SEVERAL mining companies have been exempted from paying the 1,5% increase in minimum wage due to viability constraints, businessdigest has learnt.
The Chamber of Mines and the Associated Mineworkers Union of Zimbabwe have agreed on a 1,5% wage increase for the sector in 2016.
Associated Mineworkers Union of Zimbabwe president Tinago Ruzive, who is a member of the National Employment Council (Nec) for the mining sector, said they have exempted mining companies who “had genuine concerns”.
“We have had two sittings as the national employment council for the mining sector on the issue of exemptions,” Ruzive said. “We have exempted those with genuine concerns but not who have backdated salary issues from 2014 and 2015.”
Ruzive said for other mining companies, they had asked them to pay half of the agreed wage increase for 2016.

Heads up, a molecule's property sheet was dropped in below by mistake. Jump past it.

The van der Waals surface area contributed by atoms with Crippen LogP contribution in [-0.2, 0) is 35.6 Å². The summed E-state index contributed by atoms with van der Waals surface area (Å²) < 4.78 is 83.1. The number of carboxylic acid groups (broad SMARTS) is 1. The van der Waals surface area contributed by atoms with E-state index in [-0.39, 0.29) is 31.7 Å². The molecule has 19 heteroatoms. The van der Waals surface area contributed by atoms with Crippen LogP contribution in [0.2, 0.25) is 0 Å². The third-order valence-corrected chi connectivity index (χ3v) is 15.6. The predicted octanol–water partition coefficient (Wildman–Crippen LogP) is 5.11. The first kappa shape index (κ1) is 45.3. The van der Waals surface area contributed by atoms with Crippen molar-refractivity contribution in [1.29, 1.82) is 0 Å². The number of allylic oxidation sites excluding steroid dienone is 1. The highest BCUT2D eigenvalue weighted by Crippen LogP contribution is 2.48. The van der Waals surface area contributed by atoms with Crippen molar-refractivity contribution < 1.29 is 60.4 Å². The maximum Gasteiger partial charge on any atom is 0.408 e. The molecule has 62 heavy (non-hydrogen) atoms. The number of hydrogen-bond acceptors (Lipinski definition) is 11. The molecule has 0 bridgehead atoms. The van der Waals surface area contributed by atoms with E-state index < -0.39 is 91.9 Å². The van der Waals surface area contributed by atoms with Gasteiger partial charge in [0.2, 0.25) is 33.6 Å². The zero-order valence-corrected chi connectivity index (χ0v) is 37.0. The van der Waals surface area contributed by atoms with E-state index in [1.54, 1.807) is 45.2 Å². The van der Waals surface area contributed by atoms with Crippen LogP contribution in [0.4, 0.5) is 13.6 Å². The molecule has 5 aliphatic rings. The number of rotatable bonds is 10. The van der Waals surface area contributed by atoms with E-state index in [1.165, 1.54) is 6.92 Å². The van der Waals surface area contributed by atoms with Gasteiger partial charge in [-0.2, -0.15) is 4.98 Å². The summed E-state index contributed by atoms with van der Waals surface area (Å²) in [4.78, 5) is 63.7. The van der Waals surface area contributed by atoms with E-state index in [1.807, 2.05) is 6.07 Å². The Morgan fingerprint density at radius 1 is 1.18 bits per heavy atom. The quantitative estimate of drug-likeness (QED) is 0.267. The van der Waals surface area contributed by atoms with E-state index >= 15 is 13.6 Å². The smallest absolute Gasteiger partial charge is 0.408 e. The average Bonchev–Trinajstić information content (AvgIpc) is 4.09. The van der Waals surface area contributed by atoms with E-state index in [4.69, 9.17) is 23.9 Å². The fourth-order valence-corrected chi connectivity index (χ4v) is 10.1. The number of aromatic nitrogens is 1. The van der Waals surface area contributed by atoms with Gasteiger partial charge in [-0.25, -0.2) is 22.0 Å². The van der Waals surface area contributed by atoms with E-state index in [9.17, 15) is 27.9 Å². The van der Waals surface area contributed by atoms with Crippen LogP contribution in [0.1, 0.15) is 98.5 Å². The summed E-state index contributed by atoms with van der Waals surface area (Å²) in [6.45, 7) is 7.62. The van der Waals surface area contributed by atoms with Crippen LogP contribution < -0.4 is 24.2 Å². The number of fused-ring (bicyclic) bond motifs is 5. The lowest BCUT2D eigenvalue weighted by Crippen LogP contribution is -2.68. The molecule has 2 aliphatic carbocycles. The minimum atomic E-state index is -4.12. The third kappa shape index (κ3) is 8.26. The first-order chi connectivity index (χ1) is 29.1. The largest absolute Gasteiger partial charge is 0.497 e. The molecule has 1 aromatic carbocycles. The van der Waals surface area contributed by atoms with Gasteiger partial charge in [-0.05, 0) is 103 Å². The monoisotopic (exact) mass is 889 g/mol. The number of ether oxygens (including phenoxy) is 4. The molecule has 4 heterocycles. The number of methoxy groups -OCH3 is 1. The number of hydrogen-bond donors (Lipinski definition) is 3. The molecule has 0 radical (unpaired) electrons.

“They are mines struggling to pay workers and we at the Nec have always been sympathetic to their plight,” Ruzive said.
The exemption comes at a time the sector is facing numerous bottlenecks which include low mineral prices for most metals on the international market.
An employer in the mining sector said most mine houses would not be able to afford to effect the increase due to viability problems.
“A 1,5 % increase may not seem to be much but if you multiply that by 500 workers it makes a huge difference to the company’s bottom line,” the employer said.
Mining sector output recorded a negative growth of around -3,4% and -2,5% in 2014 and 2015 respectively as most minerals suffered declines in output, led by chrome which reported the largest decline of 48% in output followed by coal and diamonds at -31% and -30% respectively.
A 30% increase in production was only recorded on gold followed by a modest 1% growth in platinum while copper production remained flat in the period under review.